With the S&P 500 at an 11-year low after yesterday's rout, Merrill Lynch surveys the damage.
World equity market capitalization has lost more than $35 trillion from the market top -- an amount equivalent to the entire spending of the U.S. consumer during 2004-2007.
With all that fear, Merrill says cash is still king among investors even though typical U.S. money market fund yields are at an incredibly low 0.73 percent (it would take 95 years to double your money at that rate Merrill notes).
What are investors waiting for? Three things:
- lower volatility and spreads
- an end to the puke in the global economic data
- completion of big EPS downgrade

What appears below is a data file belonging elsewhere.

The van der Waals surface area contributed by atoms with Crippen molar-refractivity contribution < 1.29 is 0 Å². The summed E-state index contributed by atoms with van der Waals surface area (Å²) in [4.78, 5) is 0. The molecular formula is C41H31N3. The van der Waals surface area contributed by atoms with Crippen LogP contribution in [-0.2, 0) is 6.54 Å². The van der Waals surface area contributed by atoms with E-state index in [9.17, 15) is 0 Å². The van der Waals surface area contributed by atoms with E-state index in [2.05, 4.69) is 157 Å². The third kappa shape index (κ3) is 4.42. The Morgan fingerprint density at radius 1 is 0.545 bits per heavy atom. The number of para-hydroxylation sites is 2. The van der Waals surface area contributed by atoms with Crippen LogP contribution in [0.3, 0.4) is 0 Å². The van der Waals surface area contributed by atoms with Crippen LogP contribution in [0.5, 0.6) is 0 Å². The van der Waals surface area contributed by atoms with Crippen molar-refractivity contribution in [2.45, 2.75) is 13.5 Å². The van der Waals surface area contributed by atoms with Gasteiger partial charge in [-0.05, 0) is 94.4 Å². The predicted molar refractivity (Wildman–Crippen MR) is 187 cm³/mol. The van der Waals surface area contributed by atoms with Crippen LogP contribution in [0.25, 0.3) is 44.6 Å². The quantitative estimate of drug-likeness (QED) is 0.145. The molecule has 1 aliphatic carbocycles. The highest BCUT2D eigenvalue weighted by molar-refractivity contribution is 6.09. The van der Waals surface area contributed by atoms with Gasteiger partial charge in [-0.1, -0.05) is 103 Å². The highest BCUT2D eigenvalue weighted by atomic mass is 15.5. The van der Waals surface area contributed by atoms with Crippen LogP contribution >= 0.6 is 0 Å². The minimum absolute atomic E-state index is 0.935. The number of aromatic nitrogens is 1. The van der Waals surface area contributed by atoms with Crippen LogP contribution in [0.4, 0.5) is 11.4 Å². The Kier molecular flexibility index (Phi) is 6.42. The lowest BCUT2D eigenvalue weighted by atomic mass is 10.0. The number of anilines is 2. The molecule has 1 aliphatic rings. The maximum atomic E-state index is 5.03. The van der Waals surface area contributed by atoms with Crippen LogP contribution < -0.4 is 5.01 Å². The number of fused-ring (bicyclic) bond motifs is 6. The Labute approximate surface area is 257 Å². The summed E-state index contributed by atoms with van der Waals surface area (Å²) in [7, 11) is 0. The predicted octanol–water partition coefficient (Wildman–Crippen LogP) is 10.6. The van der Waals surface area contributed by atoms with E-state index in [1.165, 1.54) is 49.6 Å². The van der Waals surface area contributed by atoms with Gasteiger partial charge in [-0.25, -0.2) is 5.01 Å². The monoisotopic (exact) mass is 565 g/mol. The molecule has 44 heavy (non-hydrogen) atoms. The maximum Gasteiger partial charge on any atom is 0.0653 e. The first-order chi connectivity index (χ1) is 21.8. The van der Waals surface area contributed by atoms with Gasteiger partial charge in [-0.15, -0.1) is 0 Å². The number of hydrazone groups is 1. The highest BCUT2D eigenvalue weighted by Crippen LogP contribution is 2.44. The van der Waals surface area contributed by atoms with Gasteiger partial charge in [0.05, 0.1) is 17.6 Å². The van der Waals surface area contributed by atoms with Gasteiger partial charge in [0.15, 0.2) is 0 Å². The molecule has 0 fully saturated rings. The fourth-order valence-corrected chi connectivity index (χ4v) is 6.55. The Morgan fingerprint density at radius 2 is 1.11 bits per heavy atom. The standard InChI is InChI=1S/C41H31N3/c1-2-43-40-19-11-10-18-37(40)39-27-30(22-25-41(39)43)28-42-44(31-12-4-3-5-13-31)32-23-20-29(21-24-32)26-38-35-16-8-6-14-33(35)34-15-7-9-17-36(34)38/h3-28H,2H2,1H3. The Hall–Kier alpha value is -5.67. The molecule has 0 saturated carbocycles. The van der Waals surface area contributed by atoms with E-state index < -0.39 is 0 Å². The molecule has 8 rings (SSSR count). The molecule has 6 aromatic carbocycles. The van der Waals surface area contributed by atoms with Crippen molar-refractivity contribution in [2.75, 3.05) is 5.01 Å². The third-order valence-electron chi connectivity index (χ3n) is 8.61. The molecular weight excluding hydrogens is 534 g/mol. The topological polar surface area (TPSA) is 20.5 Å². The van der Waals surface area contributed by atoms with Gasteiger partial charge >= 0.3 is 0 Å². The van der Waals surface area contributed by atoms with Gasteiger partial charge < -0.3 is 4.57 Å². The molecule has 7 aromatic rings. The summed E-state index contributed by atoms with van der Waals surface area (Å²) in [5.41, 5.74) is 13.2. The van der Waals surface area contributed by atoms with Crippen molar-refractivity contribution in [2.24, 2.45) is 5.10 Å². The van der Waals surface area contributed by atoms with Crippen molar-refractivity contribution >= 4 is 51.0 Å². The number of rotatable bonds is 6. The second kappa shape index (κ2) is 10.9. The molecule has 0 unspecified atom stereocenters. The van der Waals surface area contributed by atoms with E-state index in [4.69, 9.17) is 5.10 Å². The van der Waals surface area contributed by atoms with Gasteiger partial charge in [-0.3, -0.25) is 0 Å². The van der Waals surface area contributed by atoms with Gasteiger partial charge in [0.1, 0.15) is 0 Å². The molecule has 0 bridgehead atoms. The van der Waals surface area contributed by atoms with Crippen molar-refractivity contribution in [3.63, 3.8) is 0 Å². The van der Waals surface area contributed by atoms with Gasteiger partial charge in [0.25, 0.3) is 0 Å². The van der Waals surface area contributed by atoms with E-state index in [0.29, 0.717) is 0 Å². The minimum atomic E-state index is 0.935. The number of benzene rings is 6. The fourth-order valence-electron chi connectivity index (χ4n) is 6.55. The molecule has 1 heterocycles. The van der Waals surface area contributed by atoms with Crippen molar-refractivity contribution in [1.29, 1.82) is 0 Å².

When can we expect that? February at the earliest, Merrill says.
What to watch between now and then: The C.I.A.
- Credit spreads, for signs credit crunch easing
- Inventories, for signs that the violent collapse in economic momentum is ending
- A-shares, for signs that Chinese policy stimulus is working
Today, all eyes will be on the sale of Citigroup and the postponed auto bailout. Stocks are flat this morning after most global markets shrugged off U.S. declines.